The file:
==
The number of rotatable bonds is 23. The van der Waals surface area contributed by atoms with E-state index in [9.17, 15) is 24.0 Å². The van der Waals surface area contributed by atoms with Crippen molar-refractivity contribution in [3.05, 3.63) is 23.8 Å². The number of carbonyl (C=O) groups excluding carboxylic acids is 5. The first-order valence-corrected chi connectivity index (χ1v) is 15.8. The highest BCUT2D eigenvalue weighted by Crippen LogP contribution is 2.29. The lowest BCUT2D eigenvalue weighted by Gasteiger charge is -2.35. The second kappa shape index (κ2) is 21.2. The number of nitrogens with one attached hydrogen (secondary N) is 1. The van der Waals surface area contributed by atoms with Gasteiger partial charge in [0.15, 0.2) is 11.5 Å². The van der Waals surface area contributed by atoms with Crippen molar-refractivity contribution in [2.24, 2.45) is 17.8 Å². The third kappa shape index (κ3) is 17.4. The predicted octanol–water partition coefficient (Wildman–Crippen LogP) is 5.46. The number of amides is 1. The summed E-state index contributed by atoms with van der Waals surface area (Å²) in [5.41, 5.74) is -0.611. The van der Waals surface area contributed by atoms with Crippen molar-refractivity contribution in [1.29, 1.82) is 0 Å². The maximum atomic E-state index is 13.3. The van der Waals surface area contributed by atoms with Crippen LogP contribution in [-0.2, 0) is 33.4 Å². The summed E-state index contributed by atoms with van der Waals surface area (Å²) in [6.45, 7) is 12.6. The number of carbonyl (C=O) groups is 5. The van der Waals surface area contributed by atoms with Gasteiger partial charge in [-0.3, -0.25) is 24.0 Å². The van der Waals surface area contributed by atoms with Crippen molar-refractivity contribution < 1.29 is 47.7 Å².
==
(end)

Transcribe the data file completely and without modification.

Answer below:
The number of rotatable bonds is 23. The van der Waals surface area contributed by atoms with E-state index in [9.17, 15) is 24.0 Å². The van der Waals surface area contributed by atoms with Crippen molar-refractivity contribution in [3.05, 3.63) is 23.8 Å². The number of carbonyl (C=O) groups excluding carboxylic acids is 5. The first-order valence-corrected chi connectivity index (χ1v) is 15.8. The highest BCUT2D eigenvalue weighted by Crippen LogP contribution is 2.29. The lowest BCUT2D eigenvalue weighted by Gasteiger charge is -2.35. The second kappa shape index (κ2) is 21.2. The number of nitrogens with one attached hydrogen (secondary N) is 1. The van der Waals surface area contributed by atoms with Gasteiger partial charge in [0.15, 0.2) is 11.5 Å². The van der Waals surface area contributed by atoms with Crippen molar-refractivity contribution in [2.24, 2.45) is 17.8 Å². The third kappa shape index (κ3) is 17.4. The predicted octanol–water partition coefficient (Wildman–Crippen LogP) is 5.46. The number of amides is 1. The summed E-state index contributed by atoms with van der Waals surface area (Å²) in [5.41, 5.74) is -0.611. The van der Waals surface area contributed by atoms with Crippen molar-refractivity contribution in [1.29, 1.82) is 0 Å². The maximum atomic E-state index is 13.3. The van der Waals surface area contributed by atoms with Crippen LogP contribution in [-0.2, 0) is 33.4 Å². The summed E-state index contributed by atoms with van der Waals surface area (Å²) in [6.45, 7) is 12.6. The number of carbonyl (C=O) groups is 5. The van der Waals surface area contributed by atoms with Gasteiger partial charge in [-0.3, -0.25) is 24.0 Å². The van der Waals surface area contributed by atoms with Crippen molar-refractivity contribution < 1.29 is 47.7 Å².